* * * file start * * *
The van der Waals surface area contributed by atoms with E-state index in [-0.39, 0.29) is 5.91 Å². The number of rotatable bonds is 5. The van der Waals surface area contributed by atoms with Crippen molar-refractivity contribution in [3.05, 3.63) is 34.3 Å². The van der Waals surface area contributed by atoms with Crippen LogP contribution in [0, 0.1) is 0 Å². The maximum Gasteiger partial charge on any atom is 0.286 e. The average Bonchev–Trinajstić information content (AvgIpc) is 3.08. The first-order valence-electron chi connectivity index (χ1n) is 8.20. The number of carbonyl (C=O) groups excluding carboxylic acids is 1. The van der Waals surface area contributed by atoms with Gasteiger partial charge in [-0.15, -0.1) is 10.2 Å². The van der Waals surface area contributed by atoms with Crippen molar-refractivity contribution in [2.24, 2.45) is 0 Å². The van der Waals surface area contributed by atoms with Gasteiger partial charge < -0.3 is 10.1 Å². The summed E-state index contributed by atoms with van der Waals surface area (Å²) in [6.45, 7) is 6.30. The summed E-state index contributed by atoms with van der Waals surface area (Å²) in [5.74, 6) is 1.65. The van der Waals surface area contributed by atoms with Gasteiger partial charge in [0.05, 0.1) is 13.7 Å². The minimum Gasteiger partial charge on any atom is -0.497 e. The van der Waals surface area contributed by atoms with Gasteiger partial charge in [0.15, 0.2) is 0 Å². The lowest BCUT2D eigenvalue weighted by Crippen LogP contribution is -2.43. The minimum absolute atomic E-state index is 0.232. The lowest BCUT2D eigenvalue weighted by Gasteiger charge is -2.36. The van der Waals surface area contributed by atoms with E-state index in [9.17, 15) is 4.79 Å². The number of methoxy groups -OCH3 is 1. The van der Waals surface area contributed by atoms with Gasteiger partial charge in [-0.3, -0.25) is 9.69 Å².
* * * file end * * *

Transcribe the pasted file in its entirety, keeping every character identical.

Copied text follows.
The van der Waals surface area contributed by atoms with E-state index in [-0.39, 0.29) is 5.91 Å². The number of rotatable bonds is 5. The van der Waals surface area contributed by atoms with Crippen molar-refractivity contribution in [3.05, 3.63) is 34.3 Å². The van der Waals surface area contributed by atoms with Crippen LogP contribution in [0, 0.1) is 0 Å². The maximum Gasteiger partial charge on any atom is 0.286 e. The average Bonchev–Trinajstić information content (AvgIpc) is 3.08. The first-order valence-electron chi connectivity index (χ1n) is 8.20. The number of carbonyl (C=O) groups excluding carboxylic acids is 1. The van der Waals surface area contributed by atoms with Gasteiger partial charge in [-0.15, -0.1) is 10.2 Å². The van der Waals surface area contributed by atoms with Crippen molar-refractivity contribution in [2.24, 2.45) is 0 Å². The van der Waals surface area contributed by atoms with Gasteiger partial charge < -0.3 is 10.1 Å². The summed E-state index contributed by atoms with van der Waals surface area (Å²) in [6.45, 7) is 6.30. The summed E-state index contributed by atoms with van der Waals surface area (Å²) in [5.74, 6) is 1.65. The van der Waals surface area contributed by atoms with Gasteiger partial charge in [0.05, 0.1) is 13.7 Å². The minimum Gasteiger partial charge on any atom is -0.497 e. The van der Waals surface area contributed by atoms with Gasteiger partial charge in [0.15, 0.2) is 0 Å². The lowest BCUT2D eigenvalue weighted by Crippen LogP contribution is -2.43. The minimum absolute atomic E-state index is 0.232. The lowest BCUT2D eigenvalue weighted by Gasteiger charge is -2.36. The van der Waals surface area contributed by atoms with E-state index in [9.17, 15) is 4.79 Å². The number of methoxy groups -OCH3 is 1. The van der Waals surface area contributed by atoms with Gasteiger partial charge in [-0.3, -0.25) is 9.69 Å².